McAfee & Taft AgLINC - May 2013: Do you have enough water?

more+
less-
more+
less-
Explore:  Farms Groundwater Permits

Unless you are located in far southeastern Oklahoma, chances are that you could always use some extra water to grow your agribusiness. Oklahoma law requires that if you use groundwater or water from an Oklahoma stream for agricultural, industrial or other non-domestic purposes, you need to apply for and obtain a permit from the Oklahoma Water Resources Board (OWRB).

The OWRB reviews 12,688 permits for the use of almost 6.2 million acre-feet of surface and groundwater each year. Of that total, groundwater permits make up about 80% of all the active water use permits and account for close to two-thirds of all permitted water use in Oklahoma. Aside from handling all ground and streamwater use appropriation and permitting, the duties and responsibilities of the OWRB also include water quality monitoring, dam safety, floodplain management, water supply planning, technical studies and research, and water resource mapping.

The use of water for domestic purposes, which is defined as use by an individual or a family for household use, farm and domestic animals up to the normal grazing capacity of the land, and irrigation of a garden, orchard or lawn of three acres or less, does not require an OWRB permit. However, if you use water for any other purpose, including agricultural or industrial uses or for feeding operations, you will need to apply for one of the several permits the OWRB offers to Oklahoma landowners.

Streamwater Permits

Oklahoma streamwater is considered public water and is generally available to any person who obtains a permit, with prior permit holders establishing superior rights to later applicants. In order to obtain a streamwater permit, an applicant must establish that:

  1. Unappropriated water is available,
  2. The applicant needs the water and will put it to a beneficial use,
  3. The proposed use will not interfere with domestic use or existing permitted uses by any other permitted user, and
  4. Any use of the water outside its own stream system will not interfere with uses inside its stream system. A streamwater permit specifies the amount of water you are permitted to use and the length of time for which it is permitted. If you fail to use the permitted amount of water within the time specified on your permit, the OWRB retains the right to cancel or reduce your right by the amount of unused water.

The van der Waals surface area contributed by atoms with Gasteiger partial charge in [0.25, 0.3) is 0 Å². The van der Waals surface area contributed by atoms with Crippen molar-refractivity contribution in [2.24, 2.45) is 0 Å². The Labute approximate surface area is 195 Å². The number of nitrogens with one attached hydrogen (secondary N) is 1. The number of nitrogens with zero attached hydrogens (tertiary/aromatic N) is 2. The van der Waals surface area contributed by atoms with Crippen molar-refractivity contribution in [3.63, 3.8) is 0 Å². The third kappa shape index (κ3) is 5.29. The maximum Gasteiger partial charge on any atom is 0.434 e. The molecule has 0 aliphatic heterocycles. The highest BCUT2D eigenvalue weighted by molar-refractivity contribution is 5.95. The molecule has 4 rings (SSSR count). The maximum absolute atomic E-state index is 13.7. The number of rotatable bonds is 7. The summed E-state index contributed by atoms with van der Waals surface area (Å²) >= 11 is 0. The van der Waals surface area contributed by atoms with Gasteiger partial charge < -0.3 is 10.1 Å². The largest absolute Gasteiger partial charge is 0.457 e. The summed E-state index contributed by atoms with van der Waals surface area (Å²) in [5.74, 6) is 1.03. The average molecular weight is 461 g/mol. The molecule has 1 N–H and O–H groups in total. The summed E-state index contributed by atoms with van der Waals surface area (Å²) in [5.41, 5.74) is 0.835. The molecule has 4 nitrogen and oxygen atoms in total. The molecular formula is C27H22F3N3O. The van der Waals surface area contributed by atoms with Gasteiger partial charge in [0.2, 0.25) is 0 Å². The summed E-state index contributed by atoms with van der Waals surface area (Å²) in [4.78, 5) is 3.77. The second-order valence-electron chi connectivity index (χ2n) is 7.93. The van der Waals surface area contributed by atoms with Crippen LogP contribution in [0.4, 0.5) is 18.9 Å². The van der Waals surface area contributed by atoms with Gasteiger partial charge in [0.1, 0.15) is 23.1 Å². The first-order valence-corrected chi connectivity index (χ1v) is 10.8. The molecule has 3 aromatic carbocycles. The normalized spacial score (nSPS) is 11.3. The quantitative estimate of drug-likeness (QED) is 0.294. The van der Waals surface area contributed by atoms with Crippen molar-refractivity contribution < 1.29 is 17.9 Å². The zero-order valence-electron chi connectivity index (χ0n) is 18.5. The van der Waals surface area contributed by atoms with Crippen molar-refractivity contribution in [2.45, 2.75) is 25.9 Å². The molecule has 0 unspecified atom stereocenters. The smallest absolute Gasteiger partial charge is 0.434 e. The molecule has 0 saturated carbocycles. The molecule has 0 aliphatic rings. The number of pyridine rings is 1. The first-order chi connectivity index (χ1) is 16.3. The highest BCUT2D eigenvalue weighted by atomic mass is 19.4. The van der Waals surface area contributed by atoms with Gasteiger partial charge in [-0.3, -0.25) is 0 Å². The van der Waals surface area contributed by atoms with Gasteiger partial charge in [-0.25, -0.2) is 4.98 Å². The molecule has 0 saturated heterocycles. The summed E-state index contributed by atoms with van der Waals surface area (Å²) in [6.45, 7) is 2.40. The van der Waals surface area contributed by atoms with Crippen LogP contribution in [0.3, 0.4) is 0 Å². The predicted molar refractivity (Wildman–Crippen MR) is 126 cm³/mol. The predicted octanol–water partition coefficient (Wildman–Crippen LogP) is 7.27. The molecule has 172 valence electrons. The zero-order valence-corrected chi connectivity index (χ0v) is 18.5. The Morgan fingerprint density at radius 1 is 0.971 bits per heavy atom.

Groundwater Permits

Unlike streamwater, which is considered public water, Oklahoma groundwater belongs to the land surface owner and may be used subject to the Oklahoma Groundwater Law. The OWRB is currently studying the state’s aquifers/groundwater basins and making determinations regarding the maximum amount that may be withdrawn from each aquifer in a given year (assuming a 20-year minimum usable life for the aquifer). This total is divided into an “equal proportionate share” for each acre of land overlying the aquifer. In most instances, a groundwater permit is issued to a landowner based on the equal proportionate share of that aquifer multiplied by the number of overlying acres owned or leased by the permit applicant. In order to obtain a regular or temporary permit, an applicant must establish that:

  1. The applicant owns or leases the land surface,
  2. The land lies over a groundwater basin,
  3. The proposed use will be beneficial, and
  4. Impermissible waste of groundwater will not occur.

Permitting Process

Both streamwater and groundwater permit applications are reviewed by members of the OWRB staff to determine whether the applicant has complied with all the elements necessary to obtain the requested type of permit. If the applicant has met these elements, the applicant submits public notice of his or her application, and the OWRB invites any neighboring landowner to submit written protests if that landowner disagrees that a permit should be issued to the applicant. If a valid protest is received during the notice period, an administrative hearing will be held by an OWRB hearing examiner. If the notice period passes without any protests being lodged, the OWRB reviews the applicable law and makes a final decision as to whether an applicant has established that he or she is entitled to the requested use of water.

Oklahoma law allows certain short-term permit applications for lesser amounts of streamwater or groundwater to be approved by the OWRB executive director. But these short-term permits cannot be extended beyond a maximum of 90 days.

Currently, the OWRB is extremely backlogged in processing permits, so if you anticipate needing additional water for agricultural or industrial uses in the upcoming year, it is never too early to start working through the permitting process. Please contact us if you have any questions regarding your current water use or future irrigation or business plans, and we can work with you to ensure that you are fully in compliance with the OWRB and that you have sufficient water to meet your needs.

 

Topics:  Farms, Groundwater, Permits

Published In: Agriculture Updates, Energy & Utilities Updates, Zoning, Planning & Land Use Updates

DISCLAIMER: Because of the generality of this update, the information provided herein may not be applicable in all situations and should not be acted upon without specific legal advice based on particular situations.

© McAfee & Taft | Attorney Advertising

Don't miss a thing! Build a custom news brief:

Read fresh new writing on compliance, cybersecurity, Dodd-Frank, whistleblowers, social media, hiring & firing, patent reform, the NLRB, Obamacare, the SEC…

…or whatever matters the most to you. Follow authors, firms, and topics on JD Supra.

Create your news brief now - it's free and easy »